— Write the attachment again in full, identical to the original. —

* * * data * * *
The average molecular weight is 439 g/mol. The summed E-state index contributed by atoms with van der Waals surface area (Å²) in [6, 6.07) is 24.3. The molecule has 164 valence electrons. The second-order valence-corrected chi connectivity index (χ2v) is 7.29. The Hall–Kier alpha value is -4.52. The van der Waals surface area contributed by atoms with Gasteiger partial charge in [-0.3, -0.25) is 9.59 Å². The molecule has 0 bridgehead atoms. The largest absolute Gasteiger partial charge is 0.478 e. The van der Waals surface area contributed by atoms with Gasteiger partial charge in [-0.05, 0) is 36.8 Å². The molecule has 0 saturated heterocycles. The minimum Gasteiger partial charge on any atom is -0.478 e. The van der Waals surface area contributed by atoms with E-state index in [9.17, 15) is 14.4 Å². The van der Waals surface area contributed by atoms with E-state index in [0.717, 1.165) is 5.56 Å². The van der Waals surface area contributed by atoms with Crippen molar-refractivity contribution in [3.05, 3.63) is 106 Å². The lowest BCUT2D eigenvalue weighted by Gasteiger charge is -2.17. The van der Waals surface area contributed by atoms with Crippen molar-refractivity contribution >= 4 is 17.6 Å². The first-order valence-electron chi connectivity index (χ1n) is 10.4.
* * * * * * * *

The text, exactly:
The average molecular weight is 439 g/mol. The summed E-state index contributed by atoms with van der Waals surface area (Å²) in [6, 6.07) is 24.3. The molecule has 164 valence electrons. The second-order valence-corrected chi connectivity index (χ2v) is 7.29. The Hall–Kier alpha value is -4.52. The van der Waals surface area contributed by atoms with Gasteiger partial charge in [-0.3, -0.25) is 9.59 Å². The molecule has 0 bridgehead atoms. The largest absolute Gasteiger partial charge is 0.478 e. The van der Waals surface area contributed by atoms with Gasteiger partial charge in [-0.05, 0) is 36.8 Å². The molecule has 0 saturated heterocycles. The minimum Gasteiger partial charge on any atom is -0.478 e. The van der Waals surface area contributed by atoms with E-state index in [9.17, 15) is 14.4 Å². The van der Waals surface area contributed by atoms with E-state index in [0.717, 1.165) is 5.56 Å². The van der Waals surface area contributed by atoms with Crippen molar-refractivity contribution in [3.05, 3.63) is 106 Å². The lowest BCUT2D eigenvalue weighted by Gasteiger charge is -2.17. The van der Waals surface area contributed by atoms with Crippen molar-refractivity contribution >= 4 is 17.6 Å². The first-order valence-electron chi connectivity index (χ1n) is 10.4.